Traumatic Brain Injury (TBI) is caused by a jolt or blow to the head or an object that pierces the skull and brain tissue. TBI results in a disruption to the normal brain function. Signs of TBI include changes in mental state (disorientation, slow thinking, difficulty concentrating), amnesia (loss of memory) before or after the TBI, loss of consciousness (fainting or near fainting), and neurological signs like muscle weakness, speech changes, or loss of vision. Mild TBI can affect the brain temporarily, while more serious TBI can cause bleeding, bruising, tissue tears, and other damage to the brain. This can result in long-term complications or death.
There are a wide variety of symptoms of TBI depending on the severity of the injury and the cause. Any time someone has received a blow to the head that causes behavioral changes they should seek medical care. Common causes of TBI are sports injuries, falls, vehicle collisions, violence, explosive blasts, and combat injuries. Symptoms can range from headache, nausea and vomiting in milder cases to convulsions or seizures, slurred speech, or coma in more severe injuries.
The gold standard for assessment of TBI is a computed tomography (CT or CAT) scan. This test detects fractures, bleeding, and lesions in the brain after a TBI. After the injury is no longer acute (fresh), Magnetic Resonance Imaging (MRI) is sometimes used to look for lesions not seen on a CT scan.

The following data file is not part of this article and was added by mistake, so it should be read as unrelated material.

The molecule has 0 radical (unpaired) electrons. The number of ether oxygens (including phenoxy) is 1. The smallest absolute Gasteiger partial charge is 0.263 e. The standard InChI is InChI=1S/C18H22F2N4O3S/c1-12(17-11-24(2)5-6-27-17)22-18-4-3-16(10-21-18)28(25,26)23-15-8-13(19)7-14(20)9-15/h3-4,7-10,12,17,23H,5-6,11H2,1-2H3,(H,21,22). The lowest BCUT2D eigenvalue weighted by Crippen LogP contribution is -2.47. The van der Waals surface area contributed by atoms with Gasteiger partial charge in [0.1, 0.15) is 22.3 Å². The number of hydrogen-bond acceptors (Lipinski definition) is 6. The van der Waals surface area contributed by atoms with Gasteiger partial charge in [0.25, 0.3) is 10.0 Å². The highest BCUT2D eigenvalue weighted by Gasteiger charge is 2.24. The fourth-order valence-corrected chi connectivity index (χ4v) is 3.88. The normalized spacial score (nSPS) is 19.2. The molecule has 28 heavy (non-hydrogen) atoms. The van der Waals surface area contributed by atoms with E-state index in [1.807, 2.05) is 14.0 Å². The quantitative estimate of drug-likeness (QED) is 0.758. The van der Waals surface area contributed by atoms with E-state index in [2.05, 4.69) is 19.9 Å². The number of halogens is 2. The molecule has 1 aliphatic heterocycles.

Sometimes a patient with TBI will be monitored closely for the next few days or weeks to assess whether surgery will be beneficial and to see whether the condition of the brain is changing. Many patients with moderate to severe TBI are taken straight from the emergency room to the operating room to address a large hematoma (collection of blood) or contusion (bruise) that is causing pressure within the skull or compressing the brain.
The severity of a TBI is assessed using the Glasgow Coma Scale, a 15-point test that allows the medical professional to check a person’s speech coherence (making sense), ability to follow directions, and ability to move their limbs and eyes. The test is scored from 3-15. Patients with a mild TBI score in the 13-15 range and tend to recover well. Patients with moderate and severe TBI recover less often and have a wide range of outcomes, from death or a persistent vegetative state to mild, moderate, or severe disability. Patients with any level of disability are often sent to head-injury rehabilitation centers to learn how to function as well as they can with any long-term impairments that result after TBI.
TBI causes a wide variety of physical, emotional, and social stress on the patient and their caregivers. Bio-Touch is a highly effective complementary system that can address the holistic needs of a person who has experienced a TBI.
The information presented in this workbook is for educational purposes only. Medical advice is neither offered nor implied. Please consult a healthcare professional for medical advice.